All the young men I approached said ‘responsibility’, ‘looking after someone’ and ‘loyalty’ were the reasons they own dogs. Far from being apparatuses of crime or weapons to ‘intimidate the public’, it seems that in most cases, dogs are indeed ‘man’s best friend’. Although this may be less alarming than tales of ‘terror by dog’, if there is indeed a resurgence of affection for our canine friends, ‘dangerous’ or otherwise, it might well point to a different, possibly perplexing trend.
When I ask my neighbour Randolph how friendship with a dog compares to friendship with a human being, he says ‘it’s completely different’. Randolph seems to afford his dog traits that he is unable to see in man: loyalty, trust and unconditional love, among others. He even suggests that you can trust your dog more than your mother. Randolph seems to be pointing to a fallibility in human relationships that a loving dog can alleviate. Having recently received anonymous notes through my letterbox asking concerned neighbours to report Randolph’s ‘dog abuse’ to the RSPCA, an adage to a longer-term ‘noisy neighbour’ campaign, I can begin to see why he feels that way.
To have managed to reinstate the dangerous dogs agenda as a serious issue is a sign, as it was back in 1991, of a serious political stalemate. To have mapped its extension to include house raids with barely a whimper of reproach, beyond that muttered by animal welfarists, is deeply troubling. But as musician Loefah rather mystically suggests, the legislation, and the lack of questioning about it, is a diversion from ‘the threatening thing lurking in the shadows’.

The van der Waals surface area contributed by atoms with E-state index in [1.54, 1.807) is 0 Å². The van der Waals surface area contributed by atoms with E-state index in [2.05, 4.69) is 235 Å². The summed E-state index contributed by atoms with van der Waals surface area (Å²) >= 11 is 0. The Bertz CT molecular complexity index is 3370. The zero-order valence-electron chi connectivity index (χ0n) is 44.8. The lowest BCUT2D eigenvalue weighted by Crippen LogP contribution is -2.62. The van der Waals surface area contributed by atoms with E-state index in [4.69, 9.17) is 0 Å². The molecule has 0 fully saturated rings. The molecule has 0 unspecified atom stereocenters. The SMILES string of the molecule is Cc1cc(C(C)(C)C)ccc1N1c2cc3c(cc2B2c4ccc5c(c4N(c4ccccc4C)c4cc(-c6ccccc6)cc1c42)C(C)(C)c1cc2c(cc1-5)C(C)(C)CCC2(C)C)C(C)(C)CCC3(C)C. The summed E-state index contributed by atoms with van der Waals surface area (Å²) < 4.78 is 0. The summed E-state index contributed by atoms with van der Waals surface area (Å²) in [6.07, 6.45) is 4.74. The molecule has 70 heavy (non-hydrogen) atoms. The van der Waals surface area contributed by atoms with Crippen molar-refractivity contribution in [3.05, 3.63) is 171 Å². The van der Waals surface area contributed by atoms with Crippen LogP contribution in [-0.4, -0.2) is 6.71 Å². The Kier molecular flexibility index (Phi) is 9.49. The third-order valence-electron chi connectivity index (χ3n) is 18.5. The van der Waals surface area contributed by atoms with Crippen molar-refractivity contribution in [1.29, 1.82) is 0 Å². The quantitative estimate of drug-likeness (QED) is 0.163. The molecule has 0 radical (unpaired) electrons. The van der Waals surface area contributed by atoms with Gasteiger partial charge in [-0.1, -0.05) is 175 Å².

Whether a dog owner who is more trusting of ‘dog’ than ‘mum’, the dog lover convinced that animal abuse is rife, the anonymous neighbour who doesn’t have the backbone to tell a young man to turn the noise down or, if such a thing exists, the ‘dangerous dog’ breeder who protects his personhood by wild beast, each points both to a disturbing sense of suspicion felt towards other human fellows, and a grossly exaggerated significance being granted to the most common of British pets. Columnist Ross Clark was right to deride our ‘demented national fondness for pooches’ (5). Not because, as he suggests, it makes us blinkered to the threats posed by yelping curs, but because it is a big embarrassment that dogs have informed any serious political, social or cultural discussion at all.
(1) ‘Dog Law needs updating’, BBC News, 30 September 2006
(2) ‘Beware of the dog’, Guardian, 28 September 2006
(3) Safer London problem solving awards, Metropolitan police awards
(4) ‘New Dangerous Dogs’, Law in Action, BBC, 6 June 2006
(5) ‘Blame the Essex dog lovers’, The Times (London), 28 September 2006